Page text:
The increasingly hostile takeover bid between paints maker Dulux Group and garage door, construction products and window maker Alesco has reached a new level.
On Monday, Dulux increased its offer for Alesco from the previous amount of $2.00 per share offered in May to up to $2.23 per share. The new amount is made up of $2.05 in cash plus a payment of up to 18 cents per share in franking credits attached to dividends declared by Alesco.
Dulux, which has repeatedly stated that the deal is not a ‘must do’ from its point of view, now says that, subject to the emergence of a competing proposal, the revised offer represents the best and final offer it is prepared to make.
Alesco, for its part, maintains that even this revised offer is still inadequate.
Interestingly, the latest developments have served to further underscore the extent of the hostility between the two companies.
Conflict between the companies broke out last month following the Alesco board’s rejection of Dulux’s original offer. At the time, Alesco’s board, which produced an independent expert’s report valuing the company at between $2.23 and $2.52 per share, advised shareholders to reject Dulux’s ‘inadequate’ offer for the company.
Dulux shot back, saying the independent expert’s report was based on a ‘theoretical scenario where the business units are individually sold and head office is closed’ and referring to the reasons behind Alesco’s rejection of the offer as ‘misconceived and deficient’.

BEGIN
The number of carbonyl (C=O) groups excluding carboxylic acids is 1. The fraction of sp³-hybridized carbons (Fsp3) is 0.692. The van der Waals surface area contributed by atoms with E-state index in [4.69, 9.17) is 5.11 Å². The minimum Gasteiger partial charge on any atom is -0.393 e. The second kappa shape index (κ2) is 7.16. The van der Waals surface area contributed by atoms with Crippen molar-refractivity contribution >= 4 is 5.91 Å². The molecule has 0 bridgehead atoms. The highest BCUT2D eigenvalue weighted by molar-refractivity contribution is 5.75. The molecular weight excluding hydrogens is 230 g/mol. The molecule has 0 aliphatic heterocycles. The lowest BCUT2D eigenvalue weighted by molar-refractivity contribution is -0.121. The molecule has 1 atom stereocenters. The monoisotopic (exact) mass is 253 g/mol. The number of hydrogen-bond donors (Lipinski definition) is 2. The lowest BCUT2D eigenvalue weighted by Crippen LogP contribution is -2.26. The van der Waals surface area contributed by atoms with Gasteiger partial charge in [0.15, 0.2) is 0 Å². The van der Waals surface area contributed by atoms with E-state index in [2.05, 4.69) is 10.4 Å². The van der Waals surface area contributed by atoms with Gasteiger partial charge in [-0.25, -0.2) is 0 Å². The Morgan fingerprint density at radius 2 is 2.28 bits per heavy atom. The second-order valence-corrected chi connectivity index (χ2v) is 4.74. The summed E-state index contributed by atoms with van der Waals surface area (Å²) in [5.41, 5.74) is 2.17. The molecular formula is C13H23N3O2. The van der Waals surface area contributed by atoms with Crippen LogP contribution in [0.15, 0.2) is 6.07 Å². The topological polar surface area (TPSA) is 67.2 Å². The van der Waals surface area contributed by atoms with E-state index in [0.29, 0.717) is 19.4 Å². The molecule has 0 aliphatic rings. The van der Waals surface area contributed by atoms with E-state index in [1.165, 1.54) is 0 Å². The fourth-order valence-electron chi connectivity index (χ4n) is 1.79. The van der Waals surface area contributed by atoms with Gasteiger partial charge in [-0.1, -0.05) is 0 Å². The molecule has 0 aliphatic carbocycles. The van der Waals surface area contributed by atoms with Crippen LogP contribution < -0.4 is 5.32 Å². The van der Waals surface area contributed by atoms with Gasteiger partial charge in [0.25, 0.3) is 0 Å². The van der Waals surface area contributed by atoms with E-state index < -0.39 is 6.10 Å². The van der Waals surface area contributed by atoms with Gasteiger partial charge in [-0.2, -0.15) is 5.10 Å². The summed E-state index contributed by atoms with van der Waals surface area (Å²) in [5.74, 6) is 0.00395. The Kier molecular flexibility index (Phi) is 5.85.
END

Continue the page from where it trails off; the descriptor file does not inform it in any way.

As the latest developments have unfolded, the mud-slinging match has continued. Dulux managing director Patrick Houlihan says his firm has sought to be cooperative but the Alesco board has chosen not to play ball.
“In seeking to bring this transaction to a conclusion, we have aimed to take a pragmatic approach with Alesco to make our revised offer available to their shareholders,” Houlihan says. “Alesco has chosen not to work with us, and continues to reference a flawed independent expert’s valuation that doesn’t value the company in the way the Alesco board plans to run it.”
Houlihan adds that Dulux feels the new offer “represents an exceptional outcome for Alesco’s shareholders. It is now time for Alesco’s shareholders to make their own decision to either accept our final offer or face the prospect of our offer lapsing.”
Alesco, for its part, has urged shareholders to reject Dulux’s renewed offer, continuing to refer to it as ‘inadequate’ and saying it rejects a number of comments within Dulux’s latest announcement.
Principally, it says, it does not believe it is prudent to pay a dividend of 42 cents per share as suggested by Dulux (the 18 cents per share payment of franking credits Dulux refers to in its revised offer depends on a dividend payment of 42 cents by Alesco).
With the revised offer, it is now more likely that Dulux will indeed get its target – though of course this is far from certain.
Even before the upward revision, the company’s offer represented a 43 per cent premium to Alesco’s last trading price before the offer was announced, and with Dulux already owning just under 20 per cent of the company, it would be difficult to see any rival offer succeeding.
To be sure, the revised offer is at the lower end of the Alesco board’s valuation range and, at any rate, Alesco shareholders will likely be reluctant to sell their company at the low point of the housing construction cycle.
Still, many shareholders may now feel that Dulux’s revised offer is about the best outcome they might get.